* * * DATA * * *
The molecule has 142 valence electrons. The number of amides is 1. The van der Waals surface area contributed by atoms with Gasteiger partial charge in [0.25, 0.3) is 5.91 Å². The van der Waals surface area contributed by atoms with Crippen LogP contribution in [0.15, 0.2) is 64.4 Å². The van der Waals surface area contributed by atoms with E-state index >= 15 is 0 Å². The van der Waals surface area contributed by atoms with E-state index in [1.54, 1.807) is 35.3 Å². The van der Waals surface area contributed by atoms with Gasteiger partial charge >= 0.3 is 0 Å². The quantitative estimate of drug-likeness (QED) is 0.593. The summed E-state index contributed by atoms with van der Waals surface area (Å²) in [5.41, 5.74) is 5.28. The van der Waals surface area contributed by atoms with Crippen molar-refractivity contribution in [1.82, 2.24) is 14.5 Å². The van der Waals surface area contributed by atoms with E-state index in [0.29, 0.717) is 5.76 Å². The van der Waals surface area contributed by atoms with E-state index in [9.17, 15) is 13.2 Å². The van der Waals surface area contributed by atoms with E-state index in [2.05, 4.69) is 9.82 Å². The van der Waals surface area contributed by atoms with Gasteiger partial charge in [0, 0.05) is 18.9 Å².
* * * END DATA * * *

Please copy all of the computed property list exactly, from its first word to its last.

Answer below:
The molecule has 142 valence electrons. The number of amides is 1. The van der Waals surface area contributed by atoms with Gasteiger partial charge in [0.25, 0.3) is 5.91 Å². The van der Waals surface area contributed by atoms with Crippen LogP contribution in [0.15, 0.2) is 64.4 Å². The van der Waals surface area contributed by atoms with E-state index >= 15 is 0 Å². The van der Waals surface area contributed by atoms with E-state index in [1.54, 1.807) is 35.3 Å². The van der Waals surface area contributed by atoms with Gasteiger partial charge >= 0.3 is 0 Å². The quantitative estimate of drug-likeness (QED) is 0.593. The summed E-state index contributed by atoms with van der Waals surface area (Å²) in [5.41, 5.74) is 5.28. The van der Waals surface area contributed by atoms with Crippen molar-refractivity contribution in [1.82, 2.24) is 14.5 Å². The van der Waals surface area contributed by atoms with E-state index in [0.29, 0.717) is 5.76 Å². The van der Waals surface area contributed by atoms with E-state index in [9.17, 15) is 13.2 Å². The van der Waals surface area contributed by atoms with E-state index in [2.05, 4.69) is 9.82 Å². The van der Waals surface area contributed by atoms with Gasteiger partial charge in [0, 0.05) is 18.9 Å².